Critical and surface phenomena of quantum fluids

Lead Research Organisation: Lancaster University
Department Name: Physics


Neutron scattering provides a powerful tool for investigation of excitations in condensed matter. As a technique, it offers special advantages in the case of quantum fluids (liquid He4, liquid He3, and liquid isotopic mixtures). It can be applied both to excitations in the bulk and to those on the free surface of the fluid.The current research plan consists of two main parts:1. investigation of critical phenomena in He3, He4, and He3-He4 mixtures; and2. exploration of the possibility of using neutron reflection for studying quantum excitations on the surfaces of quantum fluids in the ultra-low temperature limit. The use of neutrons to study phenomena such as critical opalescence has special advatantages, compared to the traditional optical technique. In particular, it does not require the already-complicated cryogenic equipment to have optical windows. For example proposed method allows studies of the critical behaviour of fluid 3He and 3He-4He mixtures. Measurements of neutron opalescence in the vicinity of the critical point promise a rigorous test of the exact predictions of Renormalization Group theory, including several different classes of critical phenomena. We also wish to establish how the critical phenomena change if we place the fluid inside a nanoporous material: how the size of the critical fluctuations will be affected by the dimension of the host nano-matrix. Neutrons provide unique probes for this kind of research, especially at low temperatures.We now propose the use of neutron reflection to study the liquid helium surface, enabling us to test the long-standing theory of Fomin that, in the high-frequency limit, the Fermi liquid should support, not only ordinary capillary waves, but Rayleigh-type waves as well. It seems likely that unpredicted, unforeseen, physical effects will be observed as well. Slow neutrons exhibit a range of phenomena closely analogous to those observed in classical optics, including reflection, refraction and interference. Total reflection of slow neutrons was first reported by Fermi and co-workers and has since been extensively applied to a diversity of problems. For example the propagation and attenuation characteristics of surface acoustic waves have been experimentally investigated by neutron diffraction . To our knowledge, however, this method has not yet been applied to studies of the surfaces of quantum fluids, probably on account of the difficulty of combining a neutron reflectometer (e.g. CRISP at ISIS RAL) with the necessary ultra-low temperature sample environment. The investigation of the formation of Andreev's quantum states of 3He atoms on free surface of liquid 4He is another challenge of this research. We will also use neutron scattering to investigate wave turbulence on the surfaces of quantum fluids. The analogous optical experiment has already been carried out for a liquid hydrogen free surface, but no results have yet been reported for either He4 or He3.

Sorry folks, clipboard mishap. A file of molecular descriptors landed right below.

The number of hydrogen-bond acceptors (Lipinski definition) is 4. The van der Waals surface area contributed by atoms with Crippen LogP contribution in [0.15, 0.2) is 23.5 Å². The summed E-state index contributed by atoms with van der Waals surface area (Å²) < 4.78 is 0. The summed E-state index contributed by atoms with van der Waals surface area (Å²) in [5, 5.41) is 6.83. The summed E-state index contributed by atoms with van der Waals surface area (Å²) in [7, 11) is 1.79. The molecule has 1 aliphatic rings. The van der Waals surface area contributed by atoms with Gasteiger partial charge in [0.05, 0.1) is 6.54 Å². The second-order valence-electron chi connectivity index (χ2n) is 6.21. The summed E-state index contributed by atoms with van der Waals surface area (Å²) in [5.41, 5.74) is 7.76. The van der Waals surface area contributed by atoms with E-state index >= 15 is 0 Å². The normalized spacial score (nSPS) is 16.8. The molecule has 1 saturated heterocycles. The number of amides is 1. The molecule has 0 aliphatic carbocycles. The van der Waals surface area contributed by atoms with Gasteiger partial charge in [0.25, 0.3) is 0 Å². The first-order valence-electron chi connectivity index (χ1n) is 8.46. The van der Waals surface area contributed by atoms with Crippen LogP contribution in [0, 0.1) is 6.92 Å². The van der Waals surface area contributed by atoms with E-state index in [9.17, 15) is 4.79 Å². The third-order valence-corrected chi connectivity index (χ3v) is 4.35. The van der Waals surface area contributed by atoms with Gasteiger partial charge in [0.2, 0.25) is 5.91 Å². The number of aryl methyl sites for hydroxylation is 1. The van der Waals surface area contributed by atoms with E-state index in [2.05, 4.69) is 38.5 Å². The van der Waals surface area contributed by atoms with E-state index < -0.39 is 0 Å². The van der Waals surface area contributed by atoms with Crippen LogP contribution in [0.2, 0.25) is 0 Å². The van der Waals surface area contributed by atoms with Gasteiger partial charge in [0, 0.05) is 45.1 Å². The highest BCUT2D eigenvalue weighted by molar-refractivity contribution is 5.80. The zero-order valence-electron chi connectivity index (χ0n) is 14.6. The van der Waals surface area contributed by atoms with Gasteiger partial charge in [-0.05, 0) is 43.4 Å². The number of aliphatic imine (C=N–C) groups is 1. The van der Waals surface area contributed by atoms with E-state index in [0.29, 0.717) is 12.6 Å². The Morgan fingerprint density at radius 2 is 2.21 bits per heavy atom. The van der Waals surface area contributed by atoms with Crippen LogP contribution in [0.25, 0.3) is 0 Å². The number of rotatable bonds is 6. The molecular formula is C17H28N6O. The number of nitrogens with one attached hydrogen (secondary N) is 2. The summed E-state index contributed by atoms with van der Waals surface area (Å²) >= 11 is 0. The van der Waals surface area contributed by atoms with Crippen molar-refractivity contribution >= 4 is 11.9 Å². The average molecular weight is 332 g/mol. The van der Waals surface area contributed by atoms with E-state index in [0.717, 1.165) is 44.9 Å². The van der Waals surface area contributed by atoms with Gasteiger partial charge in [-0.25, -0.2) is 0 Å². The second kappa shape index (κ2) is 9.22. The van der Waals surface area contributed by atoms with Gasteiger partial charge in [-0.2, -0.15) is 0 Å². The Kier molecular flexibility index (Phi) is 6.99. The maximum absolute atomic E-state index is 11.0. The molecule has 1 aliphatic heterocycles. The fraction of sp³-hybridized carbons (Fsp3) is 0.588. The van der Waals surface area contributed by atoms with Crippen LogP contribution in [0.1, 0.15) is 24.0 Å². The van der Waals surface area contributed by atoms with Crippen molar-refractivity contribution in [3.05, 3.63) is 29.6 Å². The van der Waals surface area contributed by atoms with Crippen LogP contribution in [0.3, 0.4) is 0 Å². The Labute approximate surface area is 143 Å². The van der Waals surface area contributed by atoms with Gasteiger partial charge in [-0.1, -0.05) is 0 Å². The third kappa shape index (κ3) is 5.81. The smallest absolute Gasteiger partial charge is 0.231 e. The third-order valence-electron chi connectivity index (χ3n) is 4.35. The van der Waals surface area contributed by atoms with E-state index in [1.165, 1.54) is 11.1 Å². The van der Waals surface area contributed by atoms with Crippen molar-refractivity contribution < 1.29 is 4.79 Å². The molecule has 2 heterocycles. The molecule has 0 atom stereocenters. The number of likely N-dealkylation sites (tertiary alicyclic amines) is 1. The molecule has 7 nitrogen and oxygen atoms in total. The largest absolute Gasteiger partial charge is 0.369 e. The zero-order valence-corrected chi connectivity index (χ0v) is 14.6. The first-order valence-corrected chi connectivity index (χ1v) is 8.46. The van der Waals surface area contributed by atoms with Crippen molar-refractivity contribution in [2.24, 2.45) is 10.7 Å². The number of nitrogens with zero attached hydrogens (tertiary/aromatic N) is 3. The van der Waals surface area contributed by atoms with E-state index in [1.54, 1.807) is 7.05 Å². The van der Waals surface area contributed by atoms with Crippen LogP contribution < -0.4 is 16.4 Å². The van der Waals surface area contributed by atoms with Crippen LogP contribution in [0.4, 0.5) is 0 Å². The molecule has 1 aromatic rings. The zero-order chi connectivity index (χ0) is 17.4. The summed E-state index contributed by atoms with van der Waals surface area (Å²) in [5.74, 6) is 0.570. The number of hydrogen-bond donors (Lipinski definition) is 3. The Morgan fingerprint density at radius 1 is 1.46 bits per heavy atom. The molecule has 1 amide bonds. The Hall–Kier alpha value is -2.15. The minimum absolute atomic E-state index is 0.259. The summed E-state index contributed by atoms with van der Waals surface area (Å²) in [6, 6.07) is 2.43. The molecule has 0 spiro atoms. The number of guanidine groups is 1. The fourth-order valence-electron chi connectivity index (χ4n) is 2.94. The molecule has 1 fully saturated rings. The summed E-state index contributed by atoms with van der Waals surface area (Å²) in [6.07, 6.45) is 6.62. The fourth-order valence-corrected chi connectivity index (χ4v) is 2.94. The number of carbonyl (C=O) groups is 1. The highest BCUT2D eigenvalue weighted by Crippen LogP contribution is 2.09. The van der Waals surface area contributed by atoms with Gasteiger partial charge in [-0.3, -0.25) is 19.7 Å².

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Charlton T (2008) Neutron reflection from a liquid helium surface in Low Temperature Physics

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Charlton T (2009) Neutron reflection from the surfaces of liquid 4 He and a Dilute 3 He- 4 He solution in Journal of Physics: Conference Series

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Kirichek O (2012) Neutron reflection from the surface of a liquid 4 He- 3 He mixture in Journal of Physics: Conference Series

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Kirichek, O. (2013) Experiment RB1220291 report

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Vasilev N (2012) A dynamically adjustable wavelength-sensitive neutron filter in Nuclear Instruments and Methods in Physics Research Section A: Accelerators, Spectrometers, Detectors and Associated Equipment

Description The research involved the use of neutrons from the ISIS facility at the Rutherford Appleton Laboratory to study the properties of liquid and gaseous helium down to very low temperatures, including both of its isotopes He-3 and He-4.
At low temperatures, the properties of He-3 and He-4 are utterly different. The reason involves quantum mechanics, and is associated with the difference in symmetry of their atomic wavefunctions, which causes them to be described by different forms of quantum statistics. When cooled to a few degrees Kelvin above the absolute zero of temperature, they each condense into a colourless liquid of exceptionally low density. Liquid He-4 becomes superfluid (with zero viscosity, i.e. "infinitely thin") below 2.17 K, whereas liquid He-3 does not, at least not within the temperature range of the present experiments above 0.3 K. Neutrons can be scattered (bounced) off both isotopes of helium, but in the case of He-3 they are far more likely to absorbed than to be scattered.